bureaucracy, one of Britain’s oldest community housing associations, Merseyside Improved Houses (MIH), has set up a special advisory service with the aim of helping people help themselves. The results of three years of work have been highly encouraging: the creation of several dozen workshops, recycling centres, gardens, sports halls, day-care centres, and so on. In some districts of Liverpool more than 20 per cent of the land is waste ground, but MIH officer Walter Menzies refuses to be daunted: “We do sometimes feel like a drop in an infinite bucket. You could argue, ‘What’s the point of it all?’ and our answer is simply that you have to start somewhere. Your allegiance and loyalty are to make sure that a particular project works.”

If enough projects work, and if enough businesses are drawn to Liverpool by the generous tax incentives and government grants available to industry, the city will certainly revive. It may be a long, slow process. Many people look hopefully to small firms that have a strong local commitment, but it would take an awesome number of small firms to create 100,000 or more jobs. Pessimists, such as Fred Ridley, argue that a revival will happen only when the British government realizes that the huge cost of regenerating Liverpool is less than the cost of letting the city die. The potential for further riots unquestionably exists—though the next time around they may begin in suburban high-rise housing projects rather than in Toxteth. But the seriousness with which the government treated last summer’s upheavals suggests something more than a sudden tenderness for Merseyside. It suggests a profound fear that Liverpool, which led Britain into the industrial revolution, may also be leading Great Britain into a postindustrial era of violence and squalor. The fear haunting London is that far from being a relic of the past, Liverpool may represent the future. What saddens many citizens is that it took a few weeks of destruction to wake the government up.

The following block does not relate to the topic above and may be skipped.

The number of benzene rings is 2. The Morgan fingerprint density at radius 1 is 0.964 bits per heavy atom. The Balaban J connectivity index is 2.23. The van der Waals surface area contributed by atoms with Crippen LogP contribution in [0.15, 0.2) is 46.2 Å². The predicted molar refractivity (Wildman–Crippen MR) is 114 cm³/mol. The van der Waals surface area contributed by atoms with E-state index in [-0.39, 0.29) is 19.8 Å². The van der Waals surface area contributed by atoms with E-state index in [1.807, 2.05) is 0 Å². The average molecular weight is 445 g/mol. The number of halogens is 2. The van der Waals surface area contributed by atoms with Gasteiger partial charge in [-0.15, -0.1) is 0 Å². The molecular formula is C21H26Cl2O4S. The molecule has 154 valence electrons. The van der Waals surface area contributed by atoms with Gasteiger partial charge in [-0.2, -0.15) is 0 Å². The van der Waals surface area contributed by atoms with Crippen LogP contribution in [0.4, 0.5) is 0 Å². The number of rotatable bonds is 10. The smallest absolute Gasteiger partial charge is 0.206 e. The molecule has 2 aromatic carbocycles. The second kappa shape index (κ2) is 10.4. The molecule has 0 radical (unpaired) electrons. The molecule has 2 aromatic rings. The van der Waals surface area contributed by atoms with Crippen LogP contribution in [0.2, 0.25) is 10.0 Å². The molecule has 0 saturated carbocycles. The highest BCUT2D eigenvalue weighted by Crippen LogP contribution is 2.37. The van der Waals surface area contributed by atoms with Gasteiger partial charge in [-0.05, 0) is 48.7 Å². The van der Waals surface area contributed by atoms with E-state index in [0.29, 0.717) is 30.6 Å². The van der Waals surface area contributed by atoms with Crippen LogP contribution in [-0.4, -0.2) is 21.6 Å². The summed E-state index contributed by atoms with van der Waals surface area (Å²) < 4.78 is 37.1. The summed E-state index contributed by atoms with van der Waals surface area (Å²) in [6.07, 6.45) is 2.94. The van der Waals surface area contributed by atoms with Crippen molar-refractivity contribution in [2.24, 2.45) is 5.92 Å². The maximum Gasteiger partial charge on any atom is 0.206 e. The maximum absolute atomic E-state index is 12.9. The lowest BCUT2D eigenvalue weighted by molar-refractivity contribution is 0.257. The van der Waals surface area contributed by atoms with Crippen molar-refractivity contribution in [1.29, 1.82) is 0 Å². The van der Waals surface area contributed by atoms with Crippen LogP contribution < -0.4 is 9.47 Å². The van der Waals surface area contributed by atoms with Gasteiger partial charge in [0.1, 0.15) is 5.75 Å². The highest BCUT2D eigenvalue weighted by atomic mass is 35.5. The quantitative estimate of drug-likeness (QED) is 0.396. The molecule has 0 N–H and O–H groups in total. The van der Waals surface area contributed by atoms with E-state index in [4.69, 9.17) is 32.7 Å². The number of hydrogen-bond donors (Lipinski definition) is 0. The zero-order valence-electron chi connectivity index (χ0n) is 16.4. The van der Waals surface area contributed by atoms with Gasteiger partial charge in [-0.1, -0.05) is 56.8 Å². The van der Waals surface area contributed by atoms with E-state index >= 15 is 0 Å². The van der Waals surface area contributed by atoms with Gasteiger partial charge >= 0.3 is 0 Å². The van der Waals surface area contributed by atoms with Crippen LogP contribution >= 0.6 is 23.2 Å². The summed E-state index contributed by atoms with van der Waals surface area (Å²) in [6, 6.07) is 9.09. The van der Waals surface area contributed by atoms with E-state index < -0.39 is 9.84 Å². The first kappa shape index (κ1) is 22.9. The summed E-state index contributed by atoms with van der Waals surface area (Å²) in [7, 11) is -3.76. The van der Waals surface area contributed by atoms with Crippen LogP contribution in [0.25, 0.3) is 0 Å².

“The best view of Liverpool is the view you get when you’re leaving it,” says comedian Ken Dodd. And it’s true that tens of thousands of people have been taking his tongue-in-cheek advice: the 1981 census revealed that the city’s population had fallen by nearly 100,000 in the past 10 years. But it’s also true that those remaining seem a long way from despair. “Merseysiders are survivors,” says Cathy Pridgeon, the robust, energetic head of the Merseyside Youth Association. “This period will recede into folklore just as the ’30s did. And, you know, people won’t remember the pain: pain has a way of receding. They’ll remember the laughs.”